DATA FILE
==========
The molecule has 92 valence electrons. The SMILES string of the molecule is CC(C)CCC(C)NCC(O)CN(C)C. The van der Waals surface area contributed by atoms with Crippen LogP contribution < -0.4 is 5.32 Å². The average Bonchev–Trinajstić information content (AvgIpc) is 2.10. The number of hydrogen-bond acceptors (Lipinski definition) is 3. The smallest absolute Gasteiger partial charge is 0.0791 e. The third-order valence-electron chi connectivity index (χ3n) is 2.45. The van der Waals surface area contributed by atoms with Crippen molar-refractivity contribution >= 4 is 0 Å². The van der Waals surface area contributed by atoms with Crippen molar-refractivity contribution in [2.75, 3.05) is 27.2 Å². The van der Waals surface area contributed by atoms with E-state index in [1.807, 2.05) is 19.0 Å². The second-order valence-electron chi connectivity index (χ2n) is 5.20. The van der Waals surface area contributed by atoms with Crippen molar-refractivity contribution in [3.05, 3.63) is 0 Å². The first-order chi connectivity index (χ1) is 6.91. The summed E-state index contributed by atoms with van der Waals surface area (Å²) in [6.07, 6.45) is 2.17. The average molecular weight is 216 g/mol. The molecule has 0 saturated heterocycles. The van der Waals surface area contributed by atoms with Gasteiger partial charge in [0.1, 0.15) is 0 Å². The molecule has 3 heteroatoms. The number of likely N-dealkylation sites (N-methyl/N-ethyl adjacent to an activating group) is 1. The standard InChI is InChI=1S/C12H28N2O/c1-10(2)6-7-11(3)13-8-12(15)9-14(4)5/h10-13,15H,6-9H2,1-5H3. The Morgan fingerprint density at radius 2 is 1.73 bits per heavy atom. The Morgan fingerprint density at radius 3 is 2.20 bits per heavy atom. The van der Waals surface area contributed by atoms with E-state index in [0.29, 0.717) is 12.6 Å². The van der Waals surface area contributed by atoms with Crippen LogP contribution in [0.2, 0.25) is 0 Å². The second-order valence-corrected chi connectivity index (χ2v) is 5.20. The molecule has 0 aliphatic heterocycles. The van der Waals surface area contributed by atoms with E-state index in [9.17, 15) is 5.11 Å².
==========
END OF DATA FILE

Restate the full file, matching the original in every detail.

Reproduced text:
The molecule has 92 valence electrons. The SMILES string of the molecule is CC(C)CCC(C)NCC(O)CN(C)C. The van der Waals surface area contributed by atoms with Crippen LogP contribution < -0.4 is 5.32 Å². The average Bonchev–Trinajstić information content (AvgIpc) is 2.10. The number of hydrogen-bond acceptors (Lipinski definition) is 3. The smallest absolute Gasteiger partial charge is 0.0791 e. The third-order valence-electron chi connectivity index (χ3n) is 2.45. The van der Waals surface area contributed by atoms with Crippen molar-refractivity contribution >= 4 is 0 Å². The van der Waals surface area contributed by atoms with Crippen molar-refractivity contribution in [2.75, 3.05) is 27.2 Å². The van der Waals surface area contributed by atoms with E-state index in [1.807, 2.05) is 19.0 Å². The second-order valence-electron chi connectivity index (χ2n) is 5.20. The van der Waals surface area contributed by atoms with Crippen molar-refractivity contribution in [3.05, 3.63) is 0 Å². The first-order chi connectivity index (χ1) is 6.91. The summed E-state index contributed by atoms with van der Waals surface area (Å²) in [6.07, 6.45) is 2.17. The average molecular weight is 216 g/mol. The molecule has 0 saturated heterocycles. The van der Waals surface area contributed by atoms with Gasteiger partial charge in [0.1, 0.15) is 0 Å². The molecule has 3 heteroatoms. The number of likely N-dealkylation sites (N-methyl/N-ethyl adjacent to an activating group) is 1. The standard InChI is InChI=1S/C12H28N2O/c1-10(2)6-7-11(3)13-8-12(15)9-14(4)5/h10-13,15H,6-9H2,1-5H3. The Morgan fingerprint density at radius 2 is 1.73 bits per heavy atom. The Morgan fingerprint density at radius 3 is 2.20 bits per heavy atom. The van der Waals surface area contributed by atoms with E-state index in [0.29, 0.717) is 12.6 Å². The van der Waals surface area contributed by atoms with Crippen LogP contribution in [0.2, 0.25) is 0 Å². The second-order valence-corrected chi connectivity index (χ2v) is 5.20. The molecule has 0 aliphatic heterocycles. The van der Waals surface area contributed by atoms with E-state index in [9.17, 15) is 5.11 Å².